Once saved, these files are now ready to be imported into a structWSF  instance, which is where the CSV parsing and conversion to interoperable RDF occurs . In this case study, we used the Drupal-based conStruct SCS system . conStruct exposes the structWSF Web services via a user interface and a user permission and access system. The actual case study write-up offers more details about the import process.
We are now ready to interact with the Sweet Tools structured dataset using conStruct (assuming you have a Drupal installation with the conStruct modules) .
The screen capture below shows a couple of aspects of the system:
One of the absolutely cool things about this framework is that all tools, inferencing, user interfaces and data structure are a direct result of the ontology(ies) underlying the system (plus the irON instance ontology, as well). This means that switching datasets or adding datasets causes the entire system structure to now reflect those changes — without lifting a finger!!
Here are a few sample things you can do with these generic tools driven by the Sweet Tools dataset:
Note, if you access this conStruct instance you will do so as a demo user. Unfortunately, as such, you may not be able to see all of the write and update tools, which in this case are reserved for curators or admins. Recall that structWSF has a comprehensive user access and permissions layer.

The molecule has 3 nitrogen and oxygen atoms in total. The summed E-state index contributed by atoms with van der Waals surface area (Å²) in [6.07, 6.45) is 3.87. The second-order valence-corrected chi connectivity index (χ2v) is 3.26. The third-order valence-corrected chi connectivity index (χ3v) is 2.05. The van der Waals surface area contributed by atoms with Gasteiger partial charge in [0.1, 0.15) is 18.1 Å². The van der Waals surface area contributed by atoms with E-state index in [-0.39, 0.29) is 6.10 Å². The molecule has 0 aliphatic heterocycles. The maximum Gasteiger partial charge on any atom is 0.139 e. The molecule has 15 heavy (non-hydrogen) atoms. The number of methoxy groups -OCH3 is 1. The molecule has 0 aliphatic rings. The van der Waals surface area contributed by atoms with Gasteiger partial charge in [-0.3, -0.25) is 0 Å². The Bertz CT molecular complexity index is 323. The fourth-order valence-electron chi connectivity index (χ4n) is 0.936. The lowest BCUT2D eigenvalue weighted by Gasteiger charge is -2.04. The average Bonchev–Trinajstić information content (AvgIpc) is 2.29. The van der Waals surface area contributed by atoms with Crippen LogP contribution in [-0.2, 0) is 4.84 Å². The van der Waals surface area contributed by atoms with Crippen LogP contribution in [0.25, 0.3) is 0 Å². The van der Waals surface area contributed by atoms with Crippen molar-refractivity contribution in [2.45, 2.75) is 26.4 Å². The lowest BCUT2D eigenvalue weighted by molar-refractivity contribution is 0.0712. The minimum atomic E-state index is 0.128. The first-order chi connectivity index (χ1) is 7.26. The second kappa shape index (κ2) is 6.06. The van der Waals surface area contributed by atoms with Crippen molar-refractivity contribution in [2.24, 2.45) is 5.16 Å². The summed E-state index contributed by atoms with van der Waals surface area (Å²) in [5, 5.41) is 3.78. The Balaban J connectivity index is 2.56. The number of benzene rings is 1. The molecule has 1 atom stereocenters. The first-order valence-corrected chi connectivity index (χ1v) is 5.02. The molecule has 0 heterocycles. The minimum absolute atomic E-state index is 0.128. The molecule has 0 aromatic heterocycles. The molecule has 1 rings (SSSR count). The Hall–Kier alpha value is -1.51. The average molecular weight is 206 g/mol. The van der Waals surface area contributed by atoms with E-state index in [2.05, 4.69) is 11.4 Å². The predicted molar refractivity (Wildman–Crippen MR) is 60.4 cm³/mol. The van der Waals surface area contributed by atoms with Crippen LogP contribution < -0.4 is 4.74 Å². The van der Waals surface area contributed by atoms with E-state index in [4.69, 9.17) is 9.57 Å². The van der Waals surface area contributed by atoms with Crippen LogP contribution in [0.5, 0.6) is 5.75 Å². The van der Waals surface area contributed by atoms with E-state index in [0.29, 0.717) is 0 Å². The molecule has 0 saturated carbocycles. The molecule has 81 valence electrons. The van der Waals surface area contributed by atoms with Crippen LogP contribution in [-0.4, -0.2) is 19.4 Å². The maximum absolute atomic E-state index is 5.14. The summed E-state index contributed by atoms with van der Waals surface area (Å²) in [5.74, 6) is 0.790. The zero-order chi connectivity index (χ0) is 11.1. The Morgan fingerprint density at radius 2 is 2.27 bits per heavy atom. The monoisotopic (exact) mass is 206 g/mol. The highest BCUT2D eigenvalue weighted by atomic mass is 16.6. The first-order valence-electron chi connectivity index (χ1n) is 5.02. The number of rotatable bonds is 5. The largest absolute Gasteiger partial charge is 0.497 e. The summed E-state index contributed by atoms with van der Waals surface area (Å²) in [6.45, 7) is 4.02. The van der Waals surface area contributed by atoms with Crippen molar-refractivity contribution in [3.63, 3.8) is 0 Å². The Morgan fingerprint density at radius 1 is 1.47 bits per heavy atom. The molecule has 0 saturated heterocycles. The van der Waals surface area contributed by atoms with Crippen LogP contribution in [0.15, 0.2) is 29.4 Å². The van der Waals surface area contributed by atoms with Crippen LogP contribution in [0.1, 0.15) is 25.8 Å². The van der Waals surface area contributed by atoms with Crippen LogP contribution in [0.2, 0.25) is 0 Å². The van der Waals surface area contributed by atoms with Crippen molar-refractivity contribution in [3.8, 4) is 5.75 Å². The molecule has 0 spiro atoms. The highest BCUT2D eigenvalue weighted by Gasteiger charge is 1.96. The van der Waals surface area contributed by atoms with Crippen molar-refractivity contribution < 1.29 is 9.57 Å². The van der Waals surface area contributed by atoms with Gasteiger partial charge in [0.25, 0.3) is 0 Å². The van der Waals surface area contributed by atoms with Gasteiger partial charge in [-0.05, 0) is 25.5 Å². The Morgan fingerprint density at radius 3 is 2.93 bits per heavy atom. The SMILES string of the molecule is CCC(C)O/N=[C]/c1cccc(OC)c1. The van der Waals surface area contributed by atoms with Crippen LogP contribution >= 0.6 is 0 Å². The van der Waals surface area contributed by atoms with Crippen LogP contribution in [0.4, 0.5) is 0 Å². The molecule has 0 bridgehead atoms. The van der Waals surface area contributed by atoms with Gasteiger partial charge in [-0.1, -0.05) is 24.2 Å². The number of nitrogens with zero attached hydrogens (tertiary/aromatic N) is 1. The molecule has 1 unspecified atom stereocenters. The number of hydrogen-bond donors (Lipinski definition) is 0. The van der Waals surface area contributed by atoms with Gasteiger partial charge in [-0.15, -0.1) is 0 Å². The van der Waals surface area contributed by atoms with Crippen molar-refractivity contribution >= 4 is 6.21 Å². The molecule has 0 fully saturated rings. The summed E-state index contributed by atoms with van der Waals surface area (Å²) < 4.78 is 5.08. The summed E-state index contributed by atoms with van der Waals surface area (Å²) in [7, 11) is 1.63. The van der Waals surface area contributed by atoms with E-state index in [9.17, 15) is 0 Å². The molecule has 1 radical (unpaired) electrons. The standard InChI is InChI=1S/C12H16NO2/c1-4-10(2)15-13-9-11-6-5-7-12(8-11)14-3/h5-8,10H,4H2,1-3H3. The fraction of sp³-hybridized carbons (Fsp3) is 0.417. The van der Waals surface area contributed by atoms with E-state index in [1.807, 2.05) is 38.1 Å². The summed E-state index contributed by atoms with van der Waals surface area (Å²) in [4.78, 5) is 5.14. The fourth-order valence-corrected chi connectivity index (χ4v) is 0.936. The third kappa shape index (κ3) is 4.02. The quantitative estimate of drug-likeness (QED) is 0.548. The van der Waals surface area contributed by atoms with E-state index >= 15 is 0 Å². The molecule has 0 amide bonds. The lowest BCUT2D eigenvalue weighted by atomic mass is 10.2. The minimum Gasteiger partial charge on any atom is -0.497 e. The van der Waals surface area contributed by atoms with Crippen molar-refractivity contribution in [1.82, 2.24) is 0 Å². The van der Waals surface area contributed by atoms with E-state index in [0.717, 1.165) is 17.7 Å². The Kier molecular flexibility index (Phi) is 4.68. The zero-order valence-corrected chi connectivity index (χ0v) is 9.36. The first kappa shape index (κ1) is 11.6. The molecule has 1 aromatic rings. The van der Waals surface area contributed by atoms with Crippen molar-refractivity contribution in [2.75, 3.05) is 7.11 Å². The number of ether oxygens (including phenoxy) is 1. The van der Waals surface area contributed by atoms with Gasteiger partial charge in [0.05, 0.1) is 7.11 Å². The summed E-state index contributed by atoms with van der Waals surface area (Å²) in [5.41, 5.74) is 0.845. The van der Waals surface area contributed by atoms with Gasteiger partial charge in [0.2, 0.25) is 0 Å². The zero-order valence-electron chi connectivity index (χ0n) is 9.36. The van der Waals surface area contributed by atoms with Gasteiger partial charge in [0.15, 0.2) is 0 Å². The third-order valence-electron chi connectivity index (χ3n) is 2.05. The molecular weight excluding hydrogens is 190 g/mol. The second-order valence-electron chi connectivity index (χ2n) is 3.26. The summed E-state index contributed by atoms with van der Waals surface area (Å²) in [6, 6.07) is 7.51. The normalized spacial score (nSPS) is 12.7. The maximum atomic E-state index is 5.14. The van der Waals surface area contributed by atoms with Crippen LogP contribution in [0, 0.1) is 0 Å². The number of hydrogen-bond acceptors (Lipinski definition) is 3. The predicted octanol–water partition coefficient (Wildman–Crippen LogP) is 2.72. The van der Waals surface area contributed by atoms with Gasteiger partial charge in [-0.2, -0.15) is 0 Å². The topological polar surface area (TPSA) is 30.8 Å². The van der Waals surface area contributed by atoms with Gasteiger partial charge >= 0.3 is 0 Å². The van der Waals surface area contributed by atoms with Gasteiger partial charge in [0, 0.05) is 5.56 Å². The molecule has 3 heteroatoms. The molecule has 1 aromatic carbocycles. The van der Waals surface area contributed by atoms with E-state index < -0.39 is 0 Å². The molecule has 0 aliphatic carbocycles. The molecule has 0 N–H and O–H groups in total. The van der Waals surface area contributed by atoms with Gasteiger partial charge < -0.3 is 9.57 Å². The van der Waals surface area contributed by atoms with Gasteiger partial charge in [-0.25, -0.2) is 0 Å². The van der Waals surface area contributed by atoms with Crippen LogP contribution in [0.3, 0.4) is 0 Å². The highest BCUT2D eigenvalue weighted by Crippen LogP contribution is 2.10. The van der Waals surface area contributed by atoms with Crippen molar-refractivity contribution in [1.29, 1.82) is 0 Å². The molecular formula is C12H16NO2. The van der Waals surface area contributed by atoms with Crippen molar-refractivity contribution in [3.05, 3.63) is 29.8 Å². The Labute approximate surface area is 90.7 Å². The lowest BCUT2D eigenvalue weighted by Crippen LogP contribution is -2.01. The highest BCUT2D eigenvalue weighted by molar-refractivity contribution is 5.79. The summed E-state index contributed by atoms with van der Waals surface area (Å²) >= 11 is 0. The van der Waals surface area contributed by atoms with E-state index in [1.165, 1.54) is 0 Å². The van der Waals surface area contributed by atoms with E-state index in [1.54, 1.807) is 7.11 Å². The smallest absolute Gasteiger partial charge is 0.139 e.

Of course, one of the real advantages of the irON and structWSF designs is to enable different formats to be interchanged and to interoperate. Upon submission, the commON format and its datasets can then be exported in these alternate formats and serializations :
As should be obvious, one of the real benefits of the irON notation — in addition to easy dataset authoring — is the ability to more-or-less treat RDF, CSV, XML and JSON as interoperable data formats.
The formal Sweet Tools case study based on commON, with sample download files and PDF, is available from Annex: A commON Case Study using Sweet Tools, Supplementary Documentation .
Attribute-values can also be presented as pairs in a form of an associative array, where the first item listed is the attribute, often followed by a separator such as the colon, and then the value. JSON and many simple data struct notations follow this format. This format may also be called attribute-value pairs, key-value pairs, name-value pairs, alists or others. In these cases the “object” is implied, or is introduced as the name of the array..
It has been eight months since the last major update to Sweet Tools, AI3‘s listing of semantic Web and -related tools. With today’s release, there are now a total of 810 tools listed, crashing through the sound barrier of 761 tools. With the retirement of 19 prior tools, this new listing represents an increase of 93 tools, or 13%, from the previous version that listed 736.
But simply adding to the tools listing is not the cause of this longer than normal period between updates.
This little Sweet Tools dataset is now showing the way to a couple of exciting innovations: new generic ontology-driven applications for structured data; and, tools for authoring structured data via spreadsheets.
We deal with the former in this post. I will deal with the spreadsheet business in a subsequent post.
So, here is the summary of major changes in this new listing: